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Guy Davis: Blues is your Legacy

Posted by January 19th, 2005 No Comments » Interview – Guy Davis
By Kinney Lewis isn’t known for its work in the blues field, but it is known for good taste in a fairly wide variety of music. I will be up front that I am not an enormous “modern”blues fan, nor do I pretend to know much about the scene, but as someone that has played guitar for most of my life, I have listened to a good chunk of the blues and I can certainly appreciate and respect the foundation it laid for a lot of the music that followed it and ripped it off.

Before I got the promo pack, I had never heard of Guy Davis. Guy Davis (son of actors/writers Ossie Davis and Ruby Dee) is an accomplished acoustic blues musician. He recently put out Legacy” his 7th offering on Red House Records from St. Paul, MN. With seven albums and almost a decade on the same label, he must be doing something right.

The album opens with the playful track “Uncle Tom’s Dead”, a song where the author argues with his son Martial the about virtues and relevancy of the blues.

Martial: “Hip hop poetry, that’s what’s happening. Blues is the bucket that I use for crapping in.”
Davis: “Wait a minute junior, you’re talking kind of fast, you’re ’bout to make something whup your ass. You’re talking out your head, to you it’s all a mystery. Blues is your legacy, you don’t know history.”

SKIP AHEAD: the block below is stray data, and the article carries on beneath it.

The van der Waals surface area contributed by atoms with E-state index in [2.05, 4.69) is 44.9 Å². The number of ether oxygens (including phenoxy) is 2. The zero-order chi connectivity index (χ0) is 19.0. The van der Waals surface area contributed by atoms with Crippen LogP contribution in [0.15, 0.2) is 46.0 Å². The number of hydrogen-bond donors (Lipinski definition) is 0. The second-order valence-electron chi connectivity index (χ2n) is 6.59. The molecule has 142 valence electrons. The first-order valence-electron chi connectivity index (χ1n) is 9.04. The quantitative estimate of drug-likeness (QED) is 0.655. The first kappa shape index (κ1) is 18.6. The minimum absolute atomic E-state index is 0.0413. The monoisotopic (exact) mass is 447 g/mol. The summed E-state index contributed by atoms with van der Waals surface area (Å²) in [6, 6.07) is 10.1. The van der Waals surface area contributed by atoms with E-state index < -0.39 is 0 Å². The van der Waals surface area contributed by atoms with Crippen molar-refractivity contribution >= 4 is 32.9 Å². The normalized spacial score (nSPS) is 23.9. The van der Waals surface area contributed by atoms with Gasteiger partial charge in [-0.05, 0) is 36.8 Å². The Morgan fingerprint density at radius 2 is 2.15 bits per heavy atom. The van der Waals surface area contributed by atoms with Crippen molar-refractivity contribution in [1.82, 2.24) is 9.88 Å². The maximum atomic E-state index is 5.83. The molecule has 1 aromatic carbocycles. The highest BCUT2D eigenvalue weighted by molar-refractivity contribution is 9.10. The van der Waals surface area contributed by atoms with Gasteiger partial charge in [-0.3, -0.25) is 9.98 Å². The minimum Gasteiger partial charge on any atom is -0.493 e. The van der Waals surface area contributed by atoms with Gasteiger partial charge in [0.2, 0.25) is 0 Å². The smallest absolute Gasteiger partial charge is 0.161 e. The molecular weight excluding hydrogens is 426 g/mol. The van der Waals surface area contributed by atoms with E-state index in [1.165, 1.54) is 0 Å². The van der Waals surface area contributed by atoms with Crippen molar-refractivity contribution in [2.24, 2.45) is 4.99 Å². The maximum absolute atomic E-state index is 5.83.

The album continues with a well-recorded pack of flavorful songs that include arrangements with drums, dirty harmonica riffs, an upright bass and some banjo licks. The album wanders comfortably through a hundred years of African-American music: variations of delta blues, folk, soul, and a dash of R&B. In preparation for his two-day stint at Jazz Alley here in Seattle, I spoke with Davis from his home in the Fordham area of the Bronx. How long have you been doing this “professionally?”
Guy Davis: About 13 years professionally and a bunch of years before that in other capacities.

NM: How is the blues scene these days?
GD: Still an endangered species. People need to hear about it. They need to understand that people came from miles and miles by horse and wagon to see Ma Rainey. There is a lot of power in blues music. Just a man and a guitar can be a very powerful thing.

NM: What inspires your music?
GD: Anything with a little drama in it. I like music that melts your heart.

NM: How would you describe what you’re trying to do with your music to someone?
GD: I like to play blues the way it was played a hundred years ago, like Blind Lemon Jefferson. Raw. Powerful. Emotional. I throw in some fancy finger picking for folks too cause they like that. I’ve got plenty of riffs.

NM: Who else do you like in the blues scene these days?
GD: On the electric side I like a guy named Kenny Neal, he’s a second-generation bluesman out of Baton Rouge, Louisiana. Joe Lewis Walker is good. He’s fried in grease – thick as shortening. On the acoustic side Eric Bibb, who is the son of folk singer Leon Bibb. Then there are folks like Corey Harris, Alvin Youngblood Heart, and a preacher/bluesman out of Detroit named Robert Jones.

NM: How’s the new album been doing?
GD: I’m not really focused on the sales, but I just did a three-day tour and sold a good wad.

NM: Stopping anywhere after Seattle?
GD: I’ll be heading down to Eugene and Ashland after Seattle.

NM: Thanks for speaking with us. I’m looking forward to the show.
GD: Thank you.

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